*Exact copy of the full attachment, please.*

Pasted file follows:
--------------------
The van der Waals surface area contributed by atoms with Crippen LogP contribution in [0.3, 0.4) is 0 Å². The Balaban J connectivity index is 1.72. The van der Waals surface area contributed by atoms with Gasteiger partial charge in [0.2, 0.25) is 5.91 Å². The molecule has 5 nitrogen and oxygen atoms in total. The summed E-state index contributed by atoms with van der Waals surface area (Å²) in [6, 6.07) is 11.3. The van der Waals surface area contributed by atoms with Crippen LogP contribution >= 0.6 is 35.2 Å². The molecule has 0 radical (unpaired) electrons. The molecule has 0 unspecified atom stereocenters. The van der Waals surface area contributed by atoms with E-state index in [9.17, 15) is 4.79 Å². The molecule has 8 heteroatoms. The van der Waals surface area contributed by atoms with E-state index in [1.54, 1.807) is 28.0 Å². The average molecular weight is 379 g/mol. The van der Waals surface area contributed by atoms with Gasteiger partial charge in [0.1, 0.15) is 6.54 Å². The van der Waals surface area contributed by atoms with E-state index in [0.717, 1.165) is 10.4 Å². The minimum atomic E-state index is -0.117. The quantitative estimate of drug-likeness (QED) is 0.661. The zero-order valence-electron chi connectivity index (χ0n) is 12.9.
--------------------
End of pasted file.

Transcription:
The van der Waals surface area contributed by atoms with Crippen LogP contribution in [0.3, 0.4) is 0 Å². The Balaban J connectivity index is 1.72. The van der Waals surface area contributed by atoms with Gasteiger partial charge in [0.2, 0.25) is 5.91 Å². The molecule has 5 nitrogen and oxygen atoms in total. The summed E-state index contributed by atoms with van der Waals surface area (Å²) in [6, 6.07) is 11.3. The van der Waals surface area contributed by atoms with Crippen LogP contribution >= 0.6 is 35.2 Å². The molecule has 0 radical (unpaired) electrons. The molecule has 0 unspecified atom stereocenters. The van der Waals surface area contributed by atoms with E-state index in [9.17, 15) is 4.79 Å². The molecule has 8 heteroatoms. The van der Waals surface area contributed by atoms with E-state index in [1.54, 1.807) is 28.0 Å². The average molecular weight is 379 g/mol. The van der Waals surface area contributed by atoms with Gasteiger partial charge in [0.1, 0.15) is 6.54 Å². The van der Waals surface area contributed by atoms with E-state index in [0.717, 1.165) is 10.4 Å². The minimum atomic E-state index is -0.117. The quantitative estimate of drug-likeness (QED) is 0.661. The zero-order valence-electron chi connectivity index (χ0n) is 12.9.